That's the message of RBaby Foundation when it comes to Emergency Departments.
I had never heard of RBaby until a friend posted a link to this Petition on Facebook. The purpose of the Petition is to improve Pediatric Emergency Care and to insure that EDs are capable of treating pediatric patients. The story behind RBaby is heartbreaking and I am in awe of the strength of the parents who founded the organization.
If you've ever had to take your child to the ED and didn't have the luxury of a children's hospital (because with so few pediatric hospitals in the US, it truly is luxury) you might have realized early on that the parade of residents and attendings were often winging it when it came to diagnosing and treating your child. Or, if you are not a frequent flyer in the pediatric medical world, you may have thought that surely this large hospital to which you had taken your child actually had ED doctors who had actual experience in diagnosing and treating children. Sadly these beliefs may have been wrong.
When Eliza was discharged from the NICU one of the nurse practitioners told me in no uncertain terms that if I needed to take Eliza to the ED, there were certain hospitals I should take her to and ones I should not take her to. She didn't say this because they "bad" hospitals, in fact they were very, very good, but because they did not have ED staff dedicated pediatrics.
Having spent some quality time in pediatric EDs I have also found that the quality of care depends upon which doctor is assigned to your child. When Eliza has headed to the ER the first thing that the triage nurse asks if she has any medical issues or significant medical history. My stock answer begins with "Eliza was born at 26 weeks, weighed a pound, was on a ventilator for 67 days and was in the NICU for 100 days." I fill in more details, but these basic facts are the first listed on her chart.
During one ED trip, the resident came to see Eliza and asked me "I see your daughter was in the NICU, why was she there?" So I look at him and say "she was born at 26 weeks, weighed a pound, was on a ventilator for 67 days and was in the NICU for 100 days," even though I know this is right in front of him. His next question was "yes I see all of this but why was she in the NICU?" So I rattle off the more detailed reasons for the NICU stay (RDS, BPD, NEC, sepsis to name a few) but he asks me the same thing again and even tells me that I am not answering his question. Now I must say I did think this was a trick question, so I cautiously offered up that when a child has little to no lung function at birth and weighs a pound they tend to be in the NICU for a while. When he asked it the third time, I asked to see another doctor, one who actually might know something about pediatrics, prematurity and what the hell a NICU is. He was quite obstinate and not too pleased that I walked over to the desk and demanded to see an attending. Luckily the attending seemed to grasp why Eliza was in the NICU and our visit proceeded smoothly (except for the constant stink-eye I got from the dimwitted resident). Some residents are great, this one, not so much.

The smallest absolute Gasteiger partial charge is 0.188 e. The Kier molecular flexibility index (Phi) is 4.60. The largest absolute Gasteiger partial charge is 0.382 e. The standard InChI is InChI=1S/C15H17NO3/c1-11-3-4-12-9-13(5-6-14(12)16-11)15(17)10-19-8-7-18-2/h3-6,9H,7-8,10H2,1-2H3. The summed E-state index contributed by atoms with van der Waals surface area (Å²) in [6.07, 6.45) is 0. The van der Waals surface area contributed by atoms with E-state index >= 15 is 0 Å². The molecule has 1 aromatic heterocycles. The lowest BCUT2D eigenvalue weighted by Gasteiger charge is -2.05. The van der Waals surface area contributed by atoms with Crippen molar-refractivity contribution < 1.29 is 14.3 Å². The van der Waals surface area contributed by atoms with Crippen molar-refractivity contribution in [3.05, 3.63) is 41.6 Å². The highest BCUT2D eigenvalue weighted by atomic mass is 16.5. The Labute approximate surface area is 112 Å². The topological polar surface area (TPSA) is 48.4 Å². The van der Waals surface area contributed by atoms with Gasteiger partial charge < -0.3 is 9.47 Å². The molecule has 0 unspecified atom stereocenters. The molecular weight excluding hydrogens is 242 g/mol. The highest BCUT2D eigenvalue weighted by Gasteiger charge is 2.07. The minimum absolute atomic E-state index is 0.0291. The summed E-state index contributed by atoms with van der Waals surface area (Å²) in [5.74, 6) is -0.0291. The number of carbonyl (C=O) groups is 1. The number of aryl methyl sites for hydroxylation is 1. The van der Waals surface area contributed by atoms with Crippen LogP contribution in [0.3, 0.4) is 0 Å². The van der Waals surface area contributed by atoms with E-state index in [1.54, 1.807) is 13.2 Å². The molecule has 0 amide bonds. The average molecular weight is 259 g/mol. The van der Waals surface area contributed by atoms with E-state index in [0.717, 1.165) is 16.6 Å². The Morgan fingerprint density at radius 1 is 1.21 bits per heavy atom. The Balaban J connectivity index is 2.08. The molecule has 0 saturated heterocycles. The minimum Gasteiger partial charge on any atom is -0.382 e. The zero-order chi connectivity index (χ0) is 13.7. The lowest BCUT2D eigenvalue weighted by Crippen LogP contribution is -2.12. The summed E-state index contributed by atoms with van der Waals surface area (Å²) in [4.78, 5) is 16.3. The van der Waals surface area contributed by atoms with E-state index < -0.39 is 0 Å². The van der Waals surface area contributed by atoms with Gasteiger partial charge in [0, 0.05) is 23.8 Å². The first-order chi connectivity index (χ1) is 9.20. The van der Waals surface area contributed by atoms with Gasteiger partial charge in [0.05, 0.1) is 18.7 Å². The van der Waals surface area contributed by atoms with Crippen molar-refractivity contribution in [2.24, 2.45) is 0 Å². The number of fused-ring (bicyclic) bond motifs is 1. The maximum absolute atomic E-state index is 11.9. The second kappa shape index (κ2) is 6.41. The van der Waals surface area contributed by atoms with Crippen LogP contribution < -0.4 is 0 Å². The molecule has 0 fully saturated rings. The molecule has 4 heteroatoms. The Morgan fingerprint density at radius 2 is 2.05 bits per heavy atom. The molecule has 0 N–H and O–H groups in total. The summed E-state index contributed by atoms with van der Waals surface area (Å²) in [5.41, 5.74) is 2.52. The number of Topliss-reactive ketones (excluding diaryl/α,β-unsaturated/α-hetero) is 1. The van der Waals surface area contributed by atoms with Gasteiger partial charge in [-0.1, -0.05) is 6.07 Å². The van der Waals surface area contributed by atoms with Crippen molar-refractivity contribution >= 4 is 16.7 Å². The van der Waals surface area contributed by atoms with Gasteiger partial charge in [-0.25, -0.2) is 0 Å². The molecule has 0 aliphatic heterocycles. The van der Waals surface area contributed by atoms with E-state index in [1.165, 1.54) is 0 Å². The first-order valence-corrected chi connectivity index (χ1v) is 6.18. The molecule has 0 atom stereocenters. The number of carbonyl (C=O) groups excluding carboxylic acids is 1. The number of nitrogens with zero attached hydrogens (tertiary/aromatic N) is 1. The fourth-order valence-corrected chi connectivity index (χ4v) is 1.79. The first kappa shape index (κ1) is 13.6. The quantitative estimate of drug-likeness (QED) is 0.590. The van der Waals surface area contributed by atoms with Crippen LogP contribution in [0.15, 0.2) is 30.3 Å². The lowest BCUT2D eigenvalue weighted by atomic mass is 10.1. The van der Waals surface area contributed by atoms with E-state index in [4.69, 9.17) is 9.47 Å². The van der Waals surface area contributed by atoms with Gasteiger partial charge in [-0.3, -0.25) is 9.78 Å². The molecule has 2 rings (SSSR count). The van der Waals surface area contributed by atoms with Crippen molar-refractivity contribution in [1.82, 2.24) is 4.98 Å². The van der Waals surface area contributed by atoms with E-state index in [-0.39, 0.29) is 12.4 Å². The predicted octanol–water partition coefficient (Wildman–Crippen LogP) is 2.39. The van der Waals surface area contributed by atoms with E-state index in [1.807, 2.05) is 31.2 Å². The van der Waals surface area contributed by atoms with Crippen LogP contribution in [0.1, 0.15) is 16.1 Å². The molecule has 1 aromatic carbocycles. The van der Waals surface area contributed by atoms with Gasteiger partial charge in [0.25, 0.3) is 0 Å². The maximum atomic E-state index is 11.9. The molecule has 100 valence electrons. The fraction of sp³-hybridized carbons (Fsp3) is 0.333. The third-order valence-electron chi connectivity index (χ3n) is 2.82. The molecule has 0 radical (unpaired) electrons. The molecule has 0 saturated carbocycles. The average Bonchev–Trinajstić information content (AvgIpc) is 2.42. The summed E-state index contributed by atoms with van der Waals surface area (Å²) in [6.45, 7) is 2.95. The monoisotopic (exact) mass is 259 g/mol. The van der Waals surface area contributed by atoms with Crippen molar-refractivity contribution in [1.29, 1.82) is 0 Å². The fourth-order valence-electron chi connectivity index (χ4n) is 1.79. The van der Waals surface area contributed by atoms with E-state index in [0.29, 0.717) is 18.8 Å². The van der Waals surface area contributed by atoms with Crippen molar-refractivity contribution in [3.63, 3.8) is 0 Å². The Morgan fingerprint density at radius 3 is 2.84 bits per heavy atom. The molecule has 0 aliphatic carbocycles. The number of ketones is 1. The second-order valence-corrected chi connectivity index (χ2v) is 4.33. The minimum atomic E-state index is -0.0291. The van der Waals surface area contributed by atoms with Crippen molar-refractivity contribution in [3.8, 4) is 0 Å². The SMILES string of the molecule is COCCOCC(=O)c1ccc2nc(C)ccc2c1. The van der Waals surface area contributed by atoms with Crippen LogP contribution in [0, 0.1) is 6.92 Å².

During another hospital visit another resident wanted to place an IV in Eliza. I asked how often he had done this to a 14 pound one year old infant. He insisted he had placed IVs in "dozens and dozens" of children. I asked how many times he had put IVs in infants. He repeated himself (maybe he was related to the resident from the prior visit) and I asked again how many infants. Finally he admitted that Eliza would be his first infant and I must say, he did seem pretty enthusiastic at the chance. I declined his offer and demanded that a pediatric nurse with infant experience, the IV team or a NICU nurse come down to place the IV. A very nice NICU nurse did the honors and had the IV placed on the first try. This also resulted in resident stink-eye.
On yet another occasion when Eliza was severely dehydrated, and the pediatric ED was a bit crowded, the resident asked if I was comfortable giving Eliza 5 mls of pedialyte by mouth since he didn't think he could get an IV in her and there would be a long wait for someone who could. I give this one some points for honesty. But really, you are going to advertise yourself as a pediatric ED with this level of inexperience and tell a parent to wing it with pedialyte for a couple of hours until they can get to you?
My point is that, as a parent, not only do you need to arm yourself with knowledge of which ED to take your child to (assuming you have this luxury of choice), but also put aside any concern about asking questions or offending a doctor by questioning his choices, asking if he's ever done a procedure before (no matter how innocuous looking) and asking for another doctor if your gut tells you the one in front of you is clueless about your child' symptoms or the appropriate treatment.
So now go sign the RBaby Petition.